Thanks for digging that up. I think part of the problem in looking at old quotes is determining what they mean by borth control. Birth control (as in contraception) gets used for a few different things. One is limiting the number of children. Another is spacing children out, so as to assure the health of the mother, even if the total number of children is the same or even more (since the mother preserves health). Limiting the number of children for aesthetic reasons has, I think, come in for a lot more condemnation.

  65. Gavin McGraw on August 22, 2005 at 10:38 pm

    It is unfortunate that most of us cannot wrap our brain around an issue unless it is polarized to both extremes. To its oppositon, “Pro-life” has become associated with cranky dogmatic fundamentalists who scream bloody murder (sometimes literally) while not considering the intricacies of the issue. And to ITS opposition, “Pro-choice” has become associated with heartless backward fatalists who chant “woman’s body, woman’s choice” while obviously only validating one choice.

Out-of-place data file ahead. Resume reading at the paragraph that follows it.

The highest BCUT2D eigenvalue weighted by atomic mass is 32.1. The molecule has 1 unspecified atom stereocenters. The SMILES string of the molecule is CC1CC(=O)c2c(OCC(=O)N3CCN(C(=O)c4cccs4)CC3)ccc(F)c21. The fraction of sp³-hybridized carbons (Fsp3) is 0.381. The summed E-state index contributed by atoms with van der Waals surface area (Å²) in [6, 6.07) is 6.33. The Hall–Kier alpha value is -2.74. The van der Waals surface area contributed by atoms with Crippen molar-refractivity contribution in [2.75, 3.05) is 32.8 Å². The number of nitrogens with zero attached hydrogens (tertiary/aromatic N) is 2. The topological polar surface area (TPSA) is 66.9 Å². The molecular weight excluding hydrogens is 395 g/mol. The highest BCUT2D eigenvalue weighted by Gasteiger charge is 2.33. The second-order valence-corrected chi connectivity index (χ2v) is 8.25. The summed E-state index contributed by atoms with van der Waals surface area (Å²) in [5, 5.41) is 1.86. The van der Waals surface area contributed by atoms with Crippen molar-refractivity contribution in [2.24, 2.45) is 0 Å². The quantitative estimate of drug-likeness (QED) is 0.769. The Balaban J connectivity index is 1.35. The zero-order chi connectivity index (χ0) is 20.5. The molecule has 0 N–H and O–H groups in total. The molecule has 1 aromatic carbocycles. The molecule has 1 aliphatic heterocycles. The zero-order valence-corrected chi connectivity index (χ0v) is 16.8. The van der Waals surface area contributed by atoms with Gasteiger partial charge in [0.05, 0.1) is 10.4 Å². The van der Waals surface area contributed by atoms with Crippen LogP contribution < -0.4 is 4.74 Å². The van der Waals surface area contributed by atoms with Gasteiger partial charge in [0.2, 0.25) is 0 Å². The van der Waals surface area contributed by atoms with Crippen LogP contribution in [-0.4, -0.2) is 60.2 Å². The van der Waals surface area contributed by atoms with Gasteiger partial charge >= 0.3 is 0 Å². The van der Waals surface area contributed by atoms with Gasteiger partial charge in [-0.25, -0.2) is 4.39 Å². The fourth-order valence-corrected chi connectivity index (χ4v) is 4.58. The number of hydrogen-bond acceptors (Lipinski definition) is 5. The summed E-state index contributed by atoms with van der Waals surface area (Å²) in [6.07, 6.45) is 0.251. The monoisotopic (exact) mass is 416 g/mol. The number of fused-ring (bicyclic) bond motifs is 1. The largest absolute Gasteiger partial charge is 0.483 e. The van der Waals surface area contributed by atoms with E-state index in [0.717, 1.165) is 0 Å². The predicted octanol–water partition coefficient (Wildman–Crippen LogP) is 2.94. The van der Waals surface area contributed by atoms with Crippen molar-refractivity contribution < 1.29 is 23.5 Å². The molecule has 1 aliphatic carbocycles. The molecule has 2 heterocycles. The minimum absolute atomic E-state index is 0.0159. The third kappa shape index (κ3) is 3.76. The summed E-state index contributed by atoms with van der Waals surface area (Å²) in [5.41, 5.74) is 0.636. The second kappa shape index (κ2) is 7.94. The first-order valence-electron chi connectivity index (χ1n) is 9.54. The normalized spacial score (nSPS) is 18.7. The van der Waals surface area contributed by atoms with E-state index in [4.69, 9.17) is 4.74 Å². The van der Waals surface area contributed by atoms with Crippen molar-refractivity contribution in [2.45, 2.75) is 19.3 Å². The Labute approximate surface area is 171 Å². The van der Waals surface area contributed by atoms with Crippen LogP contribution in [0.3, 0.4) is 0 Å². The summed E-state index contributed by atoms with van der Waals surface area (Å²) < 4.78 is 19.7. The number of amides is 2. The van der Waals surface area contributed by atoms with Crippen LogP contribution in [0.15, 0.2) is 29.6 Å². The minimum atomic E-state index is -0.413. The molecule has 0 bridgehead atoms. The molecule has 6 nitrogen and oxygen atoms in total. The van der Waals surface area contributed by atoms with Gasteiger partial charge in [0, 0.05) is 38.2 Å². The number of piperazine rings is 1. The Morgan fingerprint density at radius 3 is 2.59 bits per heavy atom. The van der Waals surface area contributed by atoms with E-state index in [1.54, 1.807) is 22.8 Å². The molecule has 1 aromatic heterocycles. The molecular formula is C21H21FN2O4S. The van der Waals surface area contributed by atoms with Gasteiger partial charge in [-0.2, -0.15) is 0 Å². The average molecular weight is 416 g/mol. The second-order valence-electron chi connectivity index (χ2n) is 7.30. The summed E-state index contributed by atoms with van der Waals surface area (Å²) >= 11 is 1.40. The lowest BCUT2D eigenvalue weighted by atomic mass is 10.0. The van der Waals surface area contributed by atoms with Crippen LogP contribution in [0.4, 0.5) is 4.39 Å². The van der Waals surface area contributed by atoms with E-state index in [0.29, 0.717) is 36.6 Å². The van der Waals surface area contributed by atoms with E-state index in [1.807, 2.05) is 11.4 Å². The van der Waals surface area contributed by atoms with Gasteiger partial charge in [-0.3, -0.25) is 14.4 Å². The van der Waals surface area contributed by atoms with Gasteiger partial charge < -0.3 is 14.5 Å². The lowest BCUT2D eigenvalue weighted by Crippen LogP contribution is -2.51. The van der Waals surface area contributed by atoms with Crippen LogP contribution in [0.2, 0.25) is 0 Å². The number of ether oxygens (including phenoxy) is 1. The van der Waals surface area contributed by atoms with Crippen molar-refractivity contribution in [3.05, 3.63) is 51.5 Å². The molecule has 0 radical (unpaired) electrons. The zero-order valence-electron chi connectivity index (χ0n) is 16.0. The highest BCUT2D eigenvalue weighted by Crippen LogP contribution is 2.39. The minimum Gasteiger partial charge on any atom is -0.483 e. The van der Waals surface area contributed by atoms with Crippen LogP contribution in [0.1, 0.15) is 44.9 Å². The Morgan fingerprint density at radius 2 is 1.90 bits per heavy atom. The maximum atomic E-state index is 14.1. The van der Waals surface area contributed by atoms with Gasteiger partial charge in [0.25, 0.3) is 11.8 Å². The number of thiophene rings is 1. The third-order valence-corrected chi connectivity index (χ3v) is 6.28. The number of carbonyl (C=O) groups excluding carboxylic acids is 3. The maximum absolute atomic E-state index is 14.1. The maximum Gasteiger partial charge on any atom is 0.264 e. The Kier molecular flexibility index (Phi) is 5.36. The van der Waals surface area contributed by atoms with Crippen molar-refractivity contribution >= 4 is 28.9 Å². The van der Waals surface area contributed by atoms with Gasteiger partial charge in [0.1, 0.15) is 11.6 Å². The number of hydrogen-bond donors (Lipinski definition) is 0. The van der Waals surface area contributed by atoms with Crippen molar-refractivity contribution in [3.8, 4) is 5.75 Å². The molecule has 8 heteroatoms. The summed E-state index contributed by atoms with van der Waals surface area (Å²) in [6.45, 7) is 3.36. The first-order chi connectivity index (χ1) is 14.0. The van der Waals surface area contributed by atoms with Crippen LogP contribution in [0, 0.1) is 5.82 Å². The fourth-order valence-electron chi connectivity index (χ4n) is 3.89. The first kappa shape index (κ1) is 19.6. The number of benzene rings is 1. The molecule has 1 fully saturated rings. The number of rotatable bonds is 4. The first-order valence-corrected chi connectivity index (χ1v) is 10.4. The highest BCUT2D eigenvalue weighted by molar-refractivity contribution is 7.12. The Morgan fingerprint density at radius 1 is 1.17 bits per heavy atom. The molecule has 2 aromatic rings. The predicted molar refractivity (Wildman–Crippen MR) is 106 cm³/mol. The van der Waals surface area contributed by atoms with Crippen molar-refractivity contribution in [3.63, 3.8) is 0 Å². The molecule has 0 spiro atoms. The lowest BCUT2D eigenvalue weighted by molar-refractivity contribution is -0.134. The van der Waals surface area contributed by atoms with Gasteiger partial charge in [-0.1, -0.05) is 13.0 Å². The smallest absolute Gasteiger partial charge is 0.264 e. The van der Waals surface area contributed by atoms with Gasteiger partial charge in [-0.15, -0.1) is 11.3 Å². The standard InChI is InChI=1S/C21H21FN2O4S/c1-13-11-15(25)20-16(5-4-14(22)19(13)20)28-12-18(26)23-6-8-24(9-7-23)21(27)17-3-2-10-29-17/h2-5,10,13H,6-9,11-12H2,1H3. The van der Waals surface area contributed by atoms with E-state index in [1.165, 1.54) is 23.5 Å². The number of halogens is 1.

The soil on the middle ground is soft, but it’s easier to maintain balance there. It does seem that the Pro-choicers got the better nickname, though. Nobody looks good as an absolutist these days.

    The point that I see most everybody here making is that the nuances DO matter, and that there should always be choice in the sense of deciding a course of action based on its merits or personal revelation, not because you’re a card-carrying whatever.

    One of my pet peeves on this subject (threadjack alert!) is that the hard-core Pro-Choicers (those who are mostly pro-abortion) totally discount any opinions or feelings the father may have. Sure, if he’s left the picture and has chosen not to be a part of the woman’s or the child’s life, then he shouldn’t and can’t have a say in the matter. But what if the father is in a committed relationship with the woman (dare I say even…married?), and she still says, “it’s my body, I can do what I want.”? This is of course a one-sided description, but I’m sure it’s happened more than once. To those women I would say that it’s not just ‘your body’, it’s the child’s body as well, and the father of that child has every right to have an opinion on the subject as she does, given that it’s just as much his baby as it is hers. And he’ll very likely have to help pay for the abortion just as he would have paid for the child’s upbringing.